The harmonium. So organic and familiar is its sound that few Indians would imagine that its origins lie outside their country. Yet, packed into its compact box-like shape is a fabled history that meanders from 19th century Europe to 20th century colonial India.
An instrument invented — and patented — in Europe by a Frenchman, the harmonium was reinvented in colonial Calcutta by Dwarkanath Ghose, a Bengali instrument-maker, to suit Indian climatic conditions, musical playing styles, and affordability. While its sound drew congregations together, it equally irked nationalists and patriots who warned of its propensity to pollute the refined musical ear of Indians. Despite the opposition, the popularity of the harmonium spread like wildfire as it accompanied folk musicians of various persuasions across the country, and thereafter into the world as a cultural export with the Indian diaspora.
Unpacking this fascinating tale for Radio Azim Premji University is Sharmadip Basu, who teaches history and social science at the university. Tune into Unboxed — The Harmonium In India, an absorbing two-part series.
Akshay Ramuhalli, Bijoy Venugopal, Bruce Lee Mani, Harshit Gogoi, Narayan Krishnaswamy, Prashant Vasudevan, Sananda Dasgupta, Seema Seth, Shraddha Gautam, Supriya Joshi, and Velu Shankar
- Book: The Harmonium in North Indian Music authored by Brigit Abels (1 January 2010)
- Journal Article: That Ban(e) of Indian Music: Hearing Politics in The Harmonium authored by Matt Rahaim | The Journal of Asian Studies
- Journal Article: The Harmonium and Indian Music authored by BC Deva (Sep 1, 1981)| Journal of Indian Musicological Society; Baroda. Vol. 12 Iss. 3.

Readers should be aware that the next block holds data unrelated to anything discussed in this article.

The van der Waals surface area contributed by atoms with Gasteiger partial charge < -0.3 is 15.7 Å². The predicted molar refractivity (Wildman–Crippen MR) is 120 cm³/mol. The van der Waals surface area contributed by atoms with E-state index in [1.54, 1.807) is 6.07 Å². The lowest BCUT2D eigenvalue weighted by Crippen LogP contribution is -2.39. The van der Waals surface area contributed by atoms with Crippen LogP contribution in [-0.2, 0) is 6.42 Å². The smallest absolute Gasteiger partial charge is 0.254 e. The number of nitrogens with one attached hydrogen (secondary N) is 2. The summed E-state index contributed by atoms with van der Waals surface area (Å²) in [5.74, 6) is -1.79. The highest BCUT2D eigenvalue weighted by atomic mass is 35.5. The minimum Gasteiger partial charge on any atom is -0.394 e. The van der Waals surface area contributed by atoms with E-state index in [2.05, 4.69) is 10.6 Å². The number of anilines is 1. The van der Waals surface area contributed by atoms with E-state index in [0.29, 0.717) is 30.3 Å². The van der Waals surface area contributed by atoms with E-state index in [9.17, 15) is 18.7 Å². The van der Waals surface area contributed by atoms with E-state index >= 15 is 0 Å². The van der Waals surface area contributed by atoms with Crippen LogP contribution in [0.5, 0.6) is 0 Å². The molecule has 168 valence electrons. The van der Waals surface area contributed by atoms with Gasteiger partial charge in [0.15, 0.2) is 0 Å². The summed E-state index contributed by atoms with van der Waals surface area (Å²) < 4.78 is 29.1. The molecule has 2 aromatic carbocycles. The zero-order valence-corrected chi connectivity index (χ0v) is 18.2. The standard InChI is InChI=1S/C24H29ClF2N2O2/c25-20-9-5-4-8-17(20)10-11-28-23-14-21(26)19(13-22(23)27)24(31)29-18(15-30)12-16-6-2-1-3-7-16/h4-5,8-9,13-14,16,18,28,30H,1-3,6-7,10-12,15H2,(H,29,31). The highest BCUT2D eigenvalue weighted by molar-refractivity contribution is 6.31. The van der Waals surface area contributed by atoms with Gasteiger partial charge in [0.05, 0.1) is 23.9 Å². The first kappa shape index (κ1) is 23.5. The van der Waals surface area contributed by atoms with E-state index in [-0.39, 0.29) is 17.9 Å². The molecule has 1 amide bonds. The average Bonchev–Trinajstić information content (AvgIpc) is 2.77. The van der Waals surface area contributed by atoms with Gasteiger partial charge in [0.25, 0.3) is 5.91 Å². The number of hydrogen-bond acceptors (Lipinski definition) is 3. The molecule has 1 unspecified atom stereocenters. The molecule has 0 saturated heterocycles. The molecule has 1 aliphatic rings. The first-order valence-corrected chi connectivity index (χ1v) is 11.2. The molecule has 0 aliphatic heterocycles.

- Journal Article: Tracking the Harmonium from Christian Missionary Hymns to Sikh Kirtan authored by Gurminder Kaur Bhogal (2022) Yale Journal of Music and Religion. Vol. 8 No. 2
- Research Paper: The introduction and use of the harmonium in North Indian classical music authored by John James Napier (1994)
- The Harmonium was Born in Europe – so how did it become synonymous with Indian music? | Scroll, August 19, 2016
- The Birth, Death, and Reincarnation of the Harmonium | Serenade Magazine, January 18, 2018
- The Rise and the Sudden Fall of the Harmonium | Open Magazine, June 10, 2022
Explore the series
How Indian Is The Harmonium?
Once scorned by purists as ‘harm-omnium’ and criticized by nationalists as an assault on the Indian musical ear, the harmonium has firmly entrenched itself in India’s musical landscape. Join Sharmadip Basu, faculty in history and social science at Azim Premji University, as he presents this engaging two-part series on the history of the harmonium in India
Why Indians Equally Loved and Hated The Harmonium
In the second part of our series on the story of the harmonium, Sharmadip Basu explains why some Indians hated the harmonium while many others loved it, why some banned it, and others patronised it. Listen to know more.
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